Stella Portillo, who has lived in the community since 1969, said “we got headaches and nose bleeds. The smoke clouded our vision and the fumes filled our lungs.”
“Polluting smoke is so dense and pervasive that children can’t play in their own backyards,” said Deborah Terkelson. “Yet we’re told consistently, there is no direct correlation or causation that exists between air pollution and our health problems.”
“We need your help,” Portillo told Harris. And Harris vowed her office would provide that help. “Let's comply with the law and move ahead with the project,” she said. “Until then, we'll be involved in litigation.”
County officials have approved a series of warehouse projects in the Mira Loma area since the 1990s, according to Harris' office. There are now about 90 mega-warehouse complexes in the area drawing over 800 diesel-belching trucks an hour traveling to and from the ports of Los Angeles and Long Beach.
As a result the community's diesel pollution levels are much higher than California and federal air quality standards.
“To have the full weight and legal resources of the state of California behind us has lifted the spirits of a community that had come to think no one cared,” said Newman. “These families are suffocating.
Yet, the county approved new facilities at the fence lines of their homes, even though its own guidelines call for a 1,000-foot buffer zone.”
Riverside County Supervisor John Tavaglione, whose district includes Mira Loma, said the approval of the project “represents a compromise that creates new jobs in our county and protects its citizens by placing the strictest conditions on diesel emissions anywhere in the state, and probably the nation.”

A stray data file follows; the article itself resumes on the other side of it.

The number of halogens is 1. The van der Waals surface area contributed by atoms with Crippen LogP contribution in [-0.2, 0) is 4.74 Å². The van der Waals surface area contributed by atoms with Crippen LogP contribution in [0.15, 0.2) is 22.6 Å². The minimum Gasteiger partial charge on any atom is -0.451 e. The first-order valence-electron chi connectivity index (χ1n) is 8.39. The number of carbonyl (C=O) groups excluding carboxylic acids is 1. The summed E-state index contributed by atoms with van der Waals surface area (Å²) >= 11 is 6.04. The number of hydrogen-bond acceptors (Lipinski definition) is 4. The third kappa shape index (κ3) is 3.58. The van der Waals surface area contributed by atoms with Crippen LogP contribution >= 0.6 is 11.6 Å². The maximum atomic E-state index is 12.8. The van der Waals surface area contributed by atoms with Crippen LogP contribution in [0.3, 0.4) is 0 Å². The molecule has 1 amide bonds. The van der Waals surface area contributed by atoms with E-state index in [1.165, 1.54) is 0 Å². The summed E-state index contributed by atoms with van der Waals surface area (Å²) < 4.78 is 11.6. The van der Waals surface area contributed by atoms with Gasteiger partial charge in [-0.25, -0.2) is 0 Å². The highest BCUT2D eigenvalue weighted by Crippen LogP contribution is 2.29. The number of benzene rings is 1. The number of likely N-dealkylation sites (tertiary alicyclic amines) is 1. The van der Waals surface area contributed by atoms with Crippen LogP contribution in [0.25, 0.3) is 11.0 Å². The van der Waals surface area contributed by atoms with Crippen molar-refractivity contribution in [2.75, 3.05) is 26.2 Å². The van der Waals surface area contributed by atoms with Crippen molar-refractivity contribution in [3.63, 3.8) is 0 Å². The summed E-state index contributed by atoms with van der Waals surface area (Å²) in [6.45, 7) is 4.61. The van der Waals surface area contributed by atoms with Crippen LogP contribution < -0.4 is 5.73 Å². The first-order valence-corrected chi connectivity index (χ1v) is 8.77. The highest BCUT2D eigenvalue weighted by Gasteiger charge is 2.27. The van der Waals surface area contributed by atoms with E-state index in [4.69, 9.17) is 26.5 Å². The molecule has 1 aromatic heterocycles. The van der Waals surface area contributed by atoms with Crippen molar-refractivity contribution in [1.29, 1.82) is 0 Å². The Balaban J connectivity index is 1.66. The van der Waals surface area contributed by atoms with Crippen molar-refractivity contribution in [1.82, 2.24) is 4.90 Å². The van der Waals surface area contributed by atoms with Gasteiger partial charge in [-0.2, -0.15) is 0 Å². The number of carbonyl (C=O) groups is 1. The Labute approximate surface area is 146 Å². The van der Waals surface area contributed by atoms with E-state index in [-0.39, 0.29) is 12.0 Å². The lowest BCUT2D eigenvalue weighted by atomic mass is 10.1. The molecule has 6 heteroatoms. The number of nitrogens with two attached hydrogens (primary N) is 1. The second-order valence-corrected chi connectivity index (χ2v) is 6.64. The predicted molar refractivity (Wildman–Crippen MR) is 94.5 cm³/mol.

Those conditions include a requirement that no trucks manufactured before 2007 be allowed to enter the facility. “That means every truck that enters it will have particulate traps on it, and particulates are what cause cancer,” said John Field, Tavaglione's chief of staff.
“Each truck may have lower emission levels,” Newman responded, “But when you add 1,500 trucks to the area it adds up to an even greater bowl of pollution.”
News of the attorney general’s bold environmental justice stance propelled the issue onto the national stage ironically on the day President Barack Obama laid out before Congress his plan to kick-start job growth.
Environment and energy media sites were abuzz with highlights from Harris’ Inland Empire visit. A Japanese energy policy website labeled the California lawsuit, “job killing”.
A U.S. Environmental Protection Agency official who asked that his name be withheld because he has not seen the lawsuit, called the pollution fight “a classic confrontation between expanding development and kick starting job growth vs. reigning in development that disproportionately increases morbidity and mortality in economically depressed communities of color, low-income and tribal communities.”
“This not about saying no to development,” said Harris. “It’s about saying yes to better development. We all want job creation and healthy communities. We can have both.”